State Sen. Gray-Jackson becomes first Democrat in US Senate race

Alaska State Sen. Elvi Gray-Jackson walks out of the Division of Elections after filing to run for a U.S. Senate seat on Thursday, Feb. 10, 2022, in Juneau, Alaska. Gray-Jackson is entering as a Democratic challenger to incumbent U.S. Sen. Lisa Murkowski, who is running for her fourth term. (Photo by Rashah McChesney/KTOO)

Anchorage Democratic state Sen. Elvi Gray-Jackson launched a campaign for U.S. Senate on Thursday, saying she would work to support access to abortion rights, voting and health care.

She is the first Democrat to join a race that includes incumbent Sen. Lisa Murkowski and Kelly Tshibaka, who are both Republicans. 

“Alaskans deserve better. You know, now they have a choice. They have a choice to vote for me, somebody who understands, truly understands what Alaskans need,” she said shortly after filing for her candidacy at the Division of Elections office in Juneau. 

Gray-Jackson would be the first Black U.S. senator for Alaska.

“I was the first minority to be appointed as chair when I served on the Anchorage Assembly,” she said. “I’m moving forward and looking forward to, No. 1, working hard and reaching out to Alaskans so that I can get elected to the United States Senate. And when I’m elected to the United States Senate, I’ll make history once again.”  

Gray-Jackson criticized Murkowski’s votes on Supreme Court nominees and against allowing a vote on voting rights legislation. 

“I’m 100% pro-choice and, you know, Sen. Murkowski is pro-choice, too. But she votes for Supreme Court justices that aren’t pro-choice,” she said. “I believe in democracy and fairness for our voters, especially our most vulnerable and marginalized voters, and she voted no on a voting rights act bill.” 

A woman standing outside wearing a mask
Alaska State Sen. Elvi Gray-Jackson answers questions from reporters after filing to run for a U.S. Senate seat on Thursday, Feb. 10, 2022, in Juneau, Alaska. (Photo by Rashah McChesney/KTOO)

Gray-Jackson also said she would focus on health care, adding that her son is among many Alaskans who don’t have access to health care due to its high cost.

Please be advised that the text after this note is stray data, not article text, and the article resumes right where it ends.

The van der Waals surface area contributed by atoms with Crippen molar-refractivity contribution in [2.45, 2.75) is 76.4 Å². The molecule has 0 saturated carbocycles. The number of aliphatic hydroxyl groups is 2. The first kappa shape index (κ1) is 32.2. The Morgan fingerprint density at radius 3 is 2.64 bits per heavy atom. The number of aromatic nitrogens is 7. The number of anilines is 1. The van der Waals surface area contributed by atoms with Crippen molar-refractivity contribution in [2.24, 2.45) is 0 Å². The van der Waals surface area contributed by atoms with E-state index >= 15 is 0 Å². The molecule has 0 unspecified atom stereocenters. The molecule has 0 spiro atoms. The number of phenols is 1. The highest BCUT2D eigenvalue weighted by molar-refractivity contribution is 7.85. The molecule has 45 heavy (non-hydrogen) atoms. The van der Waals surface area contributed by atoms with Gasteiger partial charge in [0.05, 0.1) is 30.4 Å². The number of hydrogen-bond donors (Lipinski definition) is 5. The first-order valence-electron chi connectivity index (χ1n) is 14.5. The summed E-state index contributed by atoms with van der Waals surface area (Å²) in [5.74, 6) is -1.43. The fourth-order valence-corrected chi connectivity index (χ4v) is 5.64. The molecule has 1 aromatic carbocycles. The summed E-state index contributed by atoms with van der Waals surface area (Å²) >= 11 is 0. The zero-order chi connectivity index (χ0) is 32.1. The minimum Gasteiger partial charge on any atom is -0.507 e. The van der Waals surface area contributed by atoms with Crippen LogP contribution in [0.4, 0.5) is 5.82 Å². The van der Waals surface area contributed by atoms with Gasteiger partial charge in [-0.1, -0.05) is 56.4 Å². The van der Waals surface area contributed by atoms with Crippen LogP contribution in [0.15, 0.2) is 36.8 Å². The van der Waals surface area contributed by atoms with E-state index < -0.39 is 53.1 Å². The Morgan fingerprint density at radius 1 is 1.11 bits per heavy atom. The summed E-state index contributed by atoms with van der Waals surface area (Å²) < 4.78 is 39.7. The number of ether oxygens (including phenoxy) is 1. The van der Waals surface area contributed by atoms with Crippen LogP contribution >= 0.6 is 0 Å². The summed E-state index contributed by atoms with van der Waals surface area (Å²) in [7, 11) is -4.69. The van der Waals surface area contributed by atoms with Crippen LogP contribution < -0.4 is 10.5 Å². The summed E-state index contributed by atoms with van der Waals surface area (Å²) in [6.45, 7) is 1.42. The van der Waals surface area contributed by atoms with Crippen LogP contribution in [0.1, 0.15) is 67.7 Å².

She also said public safety is important to her and that she frequently sees concerns about crime on Nextdoor, a social media app connecting neighbors. 

And she talked about the importance of raising wages. 

“We need living wages for our hardworking men and women in Alaska,” she said. “You go to the grocery store now, a family of four used to be able to get groceries for a week for $50. Now, it’s not right what families are being charged for groceries.”

Gray-Jackson has represented Midtown Anchorage and nearby neighborhoods in the Alaska Senate since 2017. In the Legislature, she sponsored laws that made February Black History Month in Alaska and that expanded the range of health care providers who can certify that people have disabilities, allowing them to receive special license plates. 

She also sponsored bills that would address the use of force by police, make Juneteenth a state holiday and aim to protect people from discrimination based on their sexual orientation and gender identity or expression.

Gray-Jackson, 68, grew up in Newark, New Jersey and moved to Alaska in 1982. She served in the Anchorage Assembly for nine years and has worked for Anchorage’s government and Municipal Light and Power. 

Democratic candidates have struggled against Murkowski in the past, including in elections when she was challenged by more conservative candidates. In 2010, Democrat Scott McAdams lost to Murkowski even though she wasn’t on the ballot and had to run a write-in campaign. Murkowski attracted votes from Democrats who worried that voting for their party would put Tea Party-endorsed candidate Joe Miller in the Senate. Miller had defeated Murkowski in the Republican primary. 

Alaska will have a new voting system this year, and Gray-Jackson said that will make a difference. 

“Alaskans will now be able to vote their values,” she said. 

In the general election, voters can rank up to four candidates in order of their preference. For example, progressives might rank Gray-Jackson first and Murkowski second.

Gray-Jackson wept when she reflected on the meaning of her campaign. 

“Public service is my passion and I’ve been doing it for more than 30 years,” she said. 

Gray-Jackson said she would continue to serve in the state Senate through the end of her term, even if there are special sessions in the summer. 

In addition to Gray-Jackson, Murkowski and Tshibaka, 10 other candidates have filed with the state Division of Elections to run for the seat. 

Unlike candidates for the Legislature, Gray-Jackson can continue to raise funds for her campaign during the session, which is scheduled to end by May 18. She said she’s been working with the national Democratic Senatorial Campaign Committee and the state Democratic Party. 

Correction: This story has been corrected to reflect the correct location of Gray-Jackson’s district. She represents Midtown Anchorage, not downtown.

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Andrew Kitchenman is the state government and politics reporter for Alaska Public Media and KTOO in Juneau. Reach him at akitchenman@alaskapublic.org.